Painted cabinets and cabinet doors are timeless and beautiful, and based on the number of painted displays at the 2016 Kitchen and Bath Industry Show, they are extremely popular across all price points.
Which base material makes the best painted cabinet door is a source of much debate between cabinetmakers. Below we give pros and cons of the most common options so you can weigh the differences and make the decision for yourself.
Open Grain Wood Species
We don’t typically recommend open grain woods like red oak, white oak and ash for painted cabinet doors due to the porous, prominent woodgrain texture that shows through the paint, creating a rough finish. Some remodelers or homeowners wanting to reuse and paint over existing cabinet doors in an open-grained material, take several extra steps like filling in the woodgrain with putty or sealer and sanding the surface so it is smooth before applying paint.
Closed Grain Wood Species
Common closed-grain material options for painted cabinet doors include soft maple, hard maple, poplar and hardwood frame with Medium Density Fiberboard (MDF) panel.
Painting Solid Hardwood vs MDF
Paint grade hardwood frame combined with an MDF panel is a top-selling combination. Many cabinetmakers prefer an MDF panel because of the stability MDF panels provide against movement and potential paint cracks between the panel and frame. The relatively narrow stiles and rails framing the panel typically remain more stable than the wide piece of wood that makes up the door panel.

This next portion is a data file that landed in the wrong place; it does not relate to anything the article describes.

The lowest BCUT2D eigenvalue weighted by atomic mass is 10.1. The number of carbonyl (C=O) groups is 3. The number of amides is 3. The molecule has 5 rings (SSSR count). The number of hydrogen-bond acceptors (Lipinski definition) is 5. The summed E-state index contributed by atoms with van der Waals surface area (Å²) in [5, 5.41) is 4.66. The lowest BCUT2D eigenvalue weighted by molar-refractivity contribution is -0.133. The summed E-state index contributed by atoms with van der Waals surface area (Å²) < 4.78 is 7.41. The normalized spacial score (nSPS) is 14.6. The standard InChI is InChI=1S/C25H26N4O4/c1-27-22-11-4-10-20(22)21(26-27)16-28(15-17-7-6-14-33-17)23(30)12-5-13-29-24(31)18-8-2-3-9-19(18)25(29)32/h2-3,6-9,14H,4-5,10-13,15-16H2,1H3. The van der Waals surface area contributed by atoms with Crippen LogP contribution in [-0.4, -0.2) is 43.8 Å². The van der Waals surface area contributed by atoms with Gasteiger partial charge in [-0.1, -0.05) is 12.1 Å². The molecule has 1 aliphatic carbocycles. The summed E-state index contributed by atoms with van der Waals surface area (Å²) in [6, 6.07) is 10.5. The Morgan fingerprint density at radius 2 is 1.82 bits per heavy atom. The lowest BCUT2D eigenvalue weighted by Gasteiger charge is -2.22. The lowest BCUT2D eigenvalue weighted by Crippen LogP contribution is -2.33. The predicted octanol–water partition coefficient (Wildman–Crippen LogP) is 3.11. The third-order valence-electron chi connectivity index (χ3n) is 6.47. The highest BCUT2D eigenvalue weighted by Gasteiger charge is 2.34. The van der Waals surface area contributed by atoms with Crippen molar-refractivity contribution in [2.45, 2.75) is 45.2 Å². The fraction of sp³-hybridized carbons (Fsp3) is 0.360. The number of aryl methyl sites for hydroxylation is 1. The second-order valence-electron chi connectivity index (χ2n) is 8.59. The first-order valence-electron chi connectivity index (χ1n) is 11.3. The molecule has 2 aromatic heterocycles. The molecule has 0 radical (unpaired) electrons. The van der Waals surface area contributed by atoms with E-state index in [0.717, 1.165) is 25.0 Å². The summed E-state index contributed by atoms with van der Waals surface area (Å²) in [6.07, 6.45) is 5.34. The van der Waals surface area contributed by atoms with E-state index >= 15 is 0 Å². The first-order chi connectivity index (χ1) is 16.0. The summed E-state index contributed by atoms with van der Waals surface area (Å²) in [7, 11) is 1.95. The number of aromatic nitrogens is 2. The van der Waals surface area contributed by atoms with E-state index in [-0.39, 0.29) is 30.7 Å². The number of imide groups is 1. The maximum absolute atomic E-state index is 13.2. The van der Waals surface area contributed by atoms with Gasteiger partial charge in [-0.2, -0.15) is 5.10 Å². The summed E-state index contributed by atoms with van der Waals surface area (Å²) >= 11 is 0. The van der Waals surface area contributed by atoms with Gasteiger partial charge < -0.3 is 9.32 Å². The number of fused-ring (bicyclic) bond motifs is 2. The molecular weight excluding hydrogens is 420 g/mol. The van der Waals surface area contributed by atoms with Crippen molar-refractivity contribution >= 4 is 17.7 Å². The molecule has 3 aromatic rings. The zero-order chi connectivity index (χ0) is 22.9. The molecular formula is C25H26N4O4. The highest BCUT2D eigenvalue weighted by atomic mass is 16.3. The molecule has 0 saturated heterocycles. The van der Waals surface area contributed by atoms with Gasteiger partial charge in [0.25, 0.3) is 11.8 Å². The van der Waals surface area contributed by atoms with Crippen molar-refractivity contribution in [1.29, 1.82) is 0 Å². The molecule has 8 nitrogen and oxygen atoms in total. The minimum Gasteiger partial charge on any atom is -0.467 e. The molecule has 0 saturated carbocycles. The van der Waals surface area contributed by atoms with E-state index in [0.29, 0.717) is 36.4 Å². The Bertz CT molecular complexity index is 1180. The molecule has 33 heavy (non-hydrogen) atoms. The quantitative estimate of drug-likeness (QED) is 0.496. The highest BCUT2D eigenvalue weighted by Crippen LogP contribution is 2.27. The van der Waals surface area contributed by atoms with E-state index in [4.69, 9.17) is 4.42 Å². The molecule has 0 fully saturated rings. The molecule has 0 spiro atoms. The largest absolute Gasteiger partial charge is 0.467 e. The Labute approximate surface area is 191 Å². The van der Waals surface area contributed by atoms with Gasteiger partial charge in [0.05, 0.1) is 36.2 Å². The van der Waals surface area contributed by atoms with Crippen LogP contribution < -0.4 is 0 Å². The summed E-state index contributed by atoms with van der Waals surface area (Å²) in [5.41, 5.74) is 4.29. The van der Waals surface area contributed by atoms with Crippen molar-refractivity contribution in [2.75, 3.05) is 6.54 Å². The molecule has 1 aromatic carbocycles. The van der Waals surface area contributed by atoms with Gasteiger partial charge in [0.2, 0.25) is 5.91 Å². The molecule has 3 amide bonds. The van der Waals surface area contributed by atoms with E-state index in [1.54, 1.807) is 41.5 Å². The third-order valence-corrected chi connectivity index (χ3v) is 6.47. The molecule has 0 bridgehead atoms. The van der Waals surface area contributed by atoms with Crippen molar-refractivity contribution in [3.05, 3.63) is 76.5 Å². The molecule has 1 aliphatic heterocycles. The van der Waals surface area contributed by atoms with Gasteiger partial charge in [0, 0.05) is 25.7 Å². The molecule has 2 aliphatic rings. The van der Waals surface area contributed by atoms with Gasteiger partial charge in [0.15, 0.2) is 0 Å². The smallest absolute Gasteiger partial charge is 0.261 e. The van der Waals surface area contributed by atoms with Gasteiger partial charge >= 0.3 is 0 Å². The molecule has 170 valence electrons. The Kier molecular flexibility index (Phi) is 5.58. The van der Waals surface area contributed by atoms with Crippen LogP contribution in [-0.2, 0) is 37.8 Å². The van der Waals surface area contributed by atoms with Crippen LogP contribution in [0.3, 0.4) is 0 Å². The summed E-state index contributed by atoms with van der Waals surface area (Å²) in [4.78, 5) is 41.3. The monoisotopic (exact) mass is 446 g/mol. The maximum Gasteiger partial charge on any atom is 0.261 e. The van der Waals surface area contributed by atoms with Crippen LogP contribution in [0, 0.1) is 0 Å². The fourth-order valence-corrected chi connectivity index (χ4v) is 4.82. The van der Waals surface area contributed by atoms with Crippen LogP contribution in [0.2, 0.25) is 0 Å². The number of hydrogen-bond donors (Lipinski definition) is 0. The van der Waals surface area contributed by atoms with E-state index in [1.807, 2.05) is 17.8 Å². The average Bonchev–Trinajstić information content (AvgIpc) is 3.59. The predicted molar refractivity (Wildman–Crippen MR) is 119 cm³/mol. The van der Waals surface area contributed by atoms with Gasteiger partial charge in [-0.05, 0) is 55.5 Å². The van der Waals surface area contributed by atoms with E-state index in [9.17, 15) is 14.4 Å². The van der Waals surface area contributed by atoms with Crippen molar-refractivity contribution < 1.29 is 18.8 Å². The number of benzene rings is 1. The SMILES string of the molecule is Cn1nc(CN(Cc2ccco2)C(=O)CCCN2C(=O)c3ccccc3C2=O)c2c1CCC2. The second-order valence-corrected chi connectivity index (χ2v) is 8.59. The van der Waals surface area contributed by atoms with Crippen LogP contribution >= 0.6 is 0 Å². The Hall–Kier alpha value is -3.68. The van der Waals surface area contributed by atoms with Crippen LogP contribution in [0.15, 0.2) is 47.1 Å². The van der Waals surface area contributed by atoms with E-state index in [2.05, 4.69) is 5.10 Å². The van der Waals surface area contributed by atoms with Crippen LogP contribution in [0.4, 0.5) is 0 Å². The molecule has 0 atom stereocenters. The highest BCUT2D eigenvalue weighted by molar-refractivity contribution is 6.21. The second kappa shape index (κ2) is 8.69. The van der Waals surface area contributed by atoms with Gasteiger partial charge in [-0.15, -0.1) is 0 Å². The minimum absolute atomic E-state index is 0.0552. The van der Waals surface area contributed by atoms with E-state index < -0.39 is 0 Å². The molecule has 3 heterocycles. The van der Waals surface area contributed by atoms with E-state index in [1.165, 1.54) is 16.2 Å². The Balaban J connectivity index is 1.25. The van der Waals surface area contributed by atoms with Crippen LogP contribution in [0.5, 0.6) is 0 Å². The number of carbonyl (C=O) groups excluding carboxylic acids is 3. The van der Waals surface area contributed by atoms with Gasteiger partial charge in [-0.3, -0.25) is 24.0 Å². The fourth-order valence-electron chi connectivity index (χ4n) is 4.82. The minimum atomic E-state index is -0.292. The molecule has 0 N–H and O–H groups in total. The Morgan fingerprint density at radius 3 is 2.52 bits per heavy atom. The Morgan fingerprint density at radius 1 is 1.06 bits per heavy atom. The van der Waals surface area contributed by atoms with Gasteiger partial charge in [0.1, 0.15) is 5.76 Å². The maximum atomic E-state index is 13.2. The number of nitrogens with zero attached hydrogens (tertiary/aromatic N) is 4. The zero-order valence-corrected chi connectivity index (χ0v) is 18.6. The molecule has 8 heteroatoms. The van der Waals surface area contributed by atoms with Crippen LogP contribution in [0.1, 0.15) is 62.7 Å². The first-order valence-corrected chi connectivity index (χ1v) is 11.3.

Hard Maple, Soft Maple, Poplar: Top Picks for Painted Cabinet Doors
Some cabinet makers and homeowners prefer solid wood cabinet doors, because they want to stay away from adhesives used to bond the fibers in MDF or they want the ability to strip down the material and repaint at a later date. This group typically chooses solid hard maple, soft maple or poplar frame and panel for their doors.
Despite the name, soft maple is still considered a hardwood. As mentioned in our article Hard Maple vs Soft Maple Cabinet Doors, soft maple’s hardness rating on the Janka Hardness scale is 950 while hard maple is rated at 1450. The difference is significant however soft maple is still a very hard wood. Soft maple is harder than alder, African mahogany and poplar, and is a great choice for painted cabinet doors.
Paint grade poplar is typically the least expensive paint-grade material option, with soft maple being the mid price point and hard maple being the highest. Poplar is not as stable as maple and customers typically choose it for it’s lower price point.
Poplar is considered a hard wood although it is not quite as hard as soft maple or hard maple. See the Janka hardness rating scale below for a comparison of popular wood species hardness.
For a complete description and photo examples of poplar, soft maple and hard maple, see our wood material description pages.
Let us know your material choice for painted cabinets and cabinet doors and why you like that option best. We’d love to get your feedback!